Pablo Picasso, ‘Nu debout et homme tenant un verre, 6 August 1972’, 1972, Opera Gallery

PUBLIC NOTES: Picasso’s later works mixed styles and means of expression that demonstrated the flux of the last years of his life. Painted one year before his death, this daring sketch expresses the artists’ torrent of emotion, at the time misconstrued as the pornographic fantasies of an impotent old man, but later recognized as the discovery of Neo-Expressionism.

Signature: Signed, numbered and dated ‘Dimanche 6 août 1972 Picasso’ (lower left)

Paris, Galerie Louise Leiris, 172 Dessins en noir et en couleurs, 1972, No. 155

Christian Zervos, Pablo Picasso, vol. 33 : œuvres de 1971- 1972, Éditions Cahiers d’Art, Paris, 1978, No. 492, ill. pl. 168
The Picasso Project (ed.), Picasso’s Paintings, Watercolors, Drawings and Sculpture, The Final Years 1970-1973, San Francisco, 2004, No. 72-232, ill. p. 340

Galerie Taménaga, Paris

About Pablo Picasso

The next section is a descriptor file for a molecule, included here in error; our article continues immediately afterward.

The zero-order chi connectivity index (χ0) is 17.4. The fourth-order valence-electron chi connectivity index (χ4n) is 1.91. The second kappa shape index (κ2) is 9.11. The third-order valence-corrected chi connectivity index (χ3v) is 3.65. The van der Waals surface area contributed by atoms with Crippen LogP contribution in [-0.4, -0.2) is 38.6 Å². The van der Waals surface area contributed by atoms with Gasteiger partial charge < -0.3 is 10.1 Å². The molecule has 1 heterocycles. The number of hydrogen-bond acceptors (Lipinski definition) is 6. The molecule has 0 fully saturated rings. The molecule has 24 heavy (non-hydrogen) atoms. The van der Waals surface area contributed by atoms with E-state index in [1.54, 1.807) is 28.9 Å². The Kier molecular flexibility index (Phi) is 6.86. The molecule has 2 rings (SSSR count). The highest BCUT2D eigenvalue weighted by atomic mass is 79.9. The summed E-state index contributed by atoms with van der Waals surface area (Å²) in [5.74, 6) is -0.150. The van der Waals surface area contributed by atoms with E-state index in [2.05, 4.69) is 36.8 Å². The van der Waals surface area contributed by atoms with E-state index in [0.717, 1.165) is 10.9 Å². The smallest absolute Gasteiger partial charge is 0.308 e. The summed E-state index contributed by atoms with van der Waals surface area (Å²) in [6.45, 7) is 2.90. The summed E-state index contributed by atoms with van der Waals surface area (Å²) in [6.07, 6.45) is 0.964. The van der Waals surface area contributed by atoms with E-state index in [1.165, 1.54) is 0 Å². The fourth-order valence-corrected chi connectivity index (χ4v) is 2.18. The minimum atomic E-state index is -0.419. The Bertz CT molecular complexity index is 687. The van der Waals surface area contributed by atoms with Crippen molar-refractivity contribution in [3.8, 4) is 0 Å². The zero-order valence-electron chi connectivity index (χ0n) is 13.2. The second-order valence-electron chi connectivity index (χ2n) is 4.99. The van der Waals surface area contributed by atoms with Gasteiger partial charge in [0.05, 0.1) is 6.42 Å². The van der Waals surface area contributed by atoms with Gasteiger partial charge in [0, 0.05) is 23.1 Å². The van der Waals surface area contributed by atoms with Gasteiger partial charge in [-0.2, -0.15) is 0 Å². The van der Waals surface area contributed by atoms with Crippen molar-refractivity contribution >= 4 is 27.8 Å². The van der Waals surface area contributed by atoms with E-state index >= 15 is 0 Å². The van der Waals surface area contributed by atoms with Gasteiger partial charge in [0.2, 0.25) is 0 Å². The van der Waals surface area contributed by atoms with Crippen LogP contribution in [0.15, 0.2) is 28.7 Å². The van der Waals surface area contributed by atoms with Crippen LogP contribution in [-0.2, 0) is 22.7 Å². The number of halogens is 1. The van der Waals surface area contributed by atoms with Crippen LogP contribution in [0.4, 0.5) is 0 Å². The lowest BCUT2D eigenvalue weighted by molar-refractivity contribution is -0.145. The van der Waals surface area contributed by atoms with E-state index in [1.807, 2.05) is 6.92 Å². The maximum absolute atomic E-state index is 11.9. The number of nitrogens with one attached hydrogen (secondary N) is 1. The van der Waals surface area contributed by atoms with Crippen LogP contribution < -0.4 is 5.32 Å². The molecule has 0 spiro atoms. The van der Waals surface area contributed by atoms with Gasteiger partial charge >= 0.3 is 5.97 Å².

A prolific and tireless innovator of art forms, Pablo Picasso impacted the course of 20th-century art with unparalleled magnitude. Inspired by African and Iberian art and developments in the world around him, Picasso contributed significantly to a number of artistic movements, notably Cubism, Surrealism, Neoclassicism, and Expressionism. Along with Georges Braque, Picasso is best known for pioneering Cubism in an attempt to reconcile three-dimensional space with the two-dimensional picture plane, once asking, “Are we to paint what’s on the face, what’s inside the face, or what’s behind it?” Responding to the Spanish Civil War, he painted his most famous work, Guernica (1937), whose violent images of anguished figures rendered in grisaille made it a definitive work of anti-war art. “Painting is not made to decorate apartments,” he said. “It’s an offensive and defensive weapon against the enemy.” Picasso’s sizable oeuvre includes over 20,000 paintings, prints, drawings, sculptures, ceramics, theater sets, and costume designs.

Spanish, 1881-1973, Malaga, Spain, based in Paris and Mougins, France